Unwanted attention, unwanted trouble

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Unwanted attention, unwanted trouble
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The policy should state the organisation has a legal responsibility to prevent sexual harassment, because otherwise, it could be found to be liable. It should state that managers and supervisors have a responsibility to monitor the working environment, model appropriate behavior themselves, treat all complaints seriously and that they should take immediate action to investigate and resolve the matter, and refer the case to another officer if they feel they are not the best person to deal with, either because of conflicts of interest or because the case is highly complex.

It should also make it clear that staff have a responsibility to comply with the policy and that they should offer support to anyone being harassed and let them know where they could get help and advice. Staff also have to be warned about maintaining confidentiality if they provide information during the investigation of a complaint. They need to be warned that spreading gossip or rumours may expose them to a defamation action.

The policy should tell employees where they could get help. Depending on the size of the organisation and who is doing the harassing, they can be advised to approach their manager or supervisor, sexual harassment contact officer, equal opportunity employment officer, human resources manager, industrial relations manager or their union delegate. Where possible, the company should provide different contact people of both sexes. That usually makes the employee feel more comfortable.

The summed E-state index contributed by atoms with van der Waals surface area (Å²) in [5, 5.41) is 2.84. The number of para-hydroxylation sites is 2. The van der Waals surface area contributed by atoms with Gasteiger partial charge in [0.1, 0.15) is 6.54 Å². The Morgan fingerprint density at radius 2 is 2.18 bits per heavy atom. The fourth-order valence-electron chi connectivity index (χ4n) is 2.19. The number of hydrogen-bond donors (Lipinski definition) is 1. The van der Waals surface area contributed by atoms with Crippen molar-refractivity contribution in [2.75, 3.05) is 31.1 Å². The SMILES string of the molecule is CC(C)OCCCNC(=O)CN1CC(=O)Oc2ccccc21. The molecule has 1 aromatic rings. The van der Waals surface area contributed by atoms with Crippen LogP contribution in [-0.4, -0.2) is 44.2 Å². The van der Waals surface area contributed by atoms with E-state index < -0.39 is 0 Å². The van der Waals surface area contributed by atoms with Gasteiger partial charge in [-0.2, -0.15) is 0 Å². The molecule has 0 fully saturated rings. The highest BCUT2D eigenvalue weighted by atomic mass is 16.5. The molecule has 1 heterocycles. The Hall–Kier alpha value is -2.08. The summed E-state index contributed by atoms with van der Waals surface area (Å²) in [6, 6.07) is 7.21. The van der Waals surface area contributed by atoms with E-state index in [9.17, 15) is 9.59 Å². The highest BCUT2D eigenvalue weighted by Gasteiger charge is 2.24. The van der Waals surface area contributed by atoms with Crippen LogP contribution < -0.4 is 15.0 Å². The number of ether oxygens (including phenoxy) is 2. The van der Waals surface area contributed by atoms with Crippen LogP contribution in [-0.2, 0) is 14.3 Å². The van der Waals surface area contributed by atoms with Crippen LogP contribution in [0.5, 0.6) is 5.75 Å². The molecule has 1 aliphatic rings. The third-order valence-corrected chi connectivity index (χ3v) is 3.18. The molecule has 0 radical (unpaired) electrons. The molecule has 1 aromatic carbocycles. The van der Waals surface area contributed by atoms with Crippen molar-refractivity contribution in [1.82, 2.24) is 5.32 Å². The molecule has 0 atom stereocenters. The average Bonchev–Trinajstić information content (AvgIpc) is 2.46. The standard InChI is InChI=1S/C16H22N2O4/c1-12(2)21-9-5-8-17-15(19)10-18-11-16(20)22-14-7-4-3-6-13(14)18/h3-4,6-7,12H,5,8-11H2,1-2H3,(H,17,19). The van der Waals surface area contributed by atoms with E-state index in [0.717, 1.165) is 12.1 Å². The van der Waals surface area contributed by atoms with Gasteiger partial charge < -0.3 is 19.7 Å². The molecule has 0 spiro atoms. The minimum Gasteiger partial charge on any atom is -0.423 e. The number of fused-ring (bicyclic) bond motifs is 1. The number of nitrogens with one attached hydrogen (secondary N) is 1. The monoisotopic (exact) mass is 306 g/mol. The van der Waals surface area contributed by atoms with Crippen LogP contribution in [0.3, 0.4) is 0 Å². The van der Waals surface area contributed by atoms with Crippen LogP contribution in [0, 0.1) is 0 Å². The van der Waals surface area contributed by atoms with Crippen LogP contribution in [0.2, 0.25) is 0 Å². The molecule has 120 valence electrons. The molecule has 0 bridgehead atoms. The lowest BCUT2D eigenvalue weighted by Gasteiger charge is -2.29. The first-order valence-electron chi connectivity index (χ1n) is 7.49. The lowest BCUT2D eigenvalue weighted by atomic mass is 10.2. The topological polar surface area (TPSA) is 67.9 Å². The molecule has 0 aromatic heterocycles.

It is not appropriate to give only one contact such as a line manager. That manager might be the alleged harasser or they might be closely associated with the harasser and therefore would not be impartial.

The policy should also tell employees that they have different ways to possibly address the problem, either through informal action such as confronting the harasser directly or making a formal complaint. Complaints need to be formally documented.

Companies not only have an obligation to staff. Having a sexual harassment policy also reduces liability if it gets to court. The David Jones case suggests that’s more likely to happen these days.

Oracle has a job on its hands

Its predicament is a reminder of the onus on employers regarding discrimination.

Industry has been rocked by the sexual harassment case at Oracle Australia which has now gone to the Federal Court. Former Oracle Australia program manager Rebecca Richardson is suing Oracle for sexual discrimination and one of the vendor’s employees, Randol Tucker, for sexual harassment. Richardson claims she was unfairly demoted after she informed the company of Tucker’s allegedly inappropriate behaviour. She is seeking $450,000 in damages. Tucker has denied the claims.

Justice Buchanan has not set a date for hearings. Instead, he has allowed an application by Oracle’s barrister Elizabeth Raper to extend the deadline for lay evidence by a month until July 22. Justice Buchanan is imploring the parties to work towards an agreement. The matter has been re-listed for further directions on August 12.

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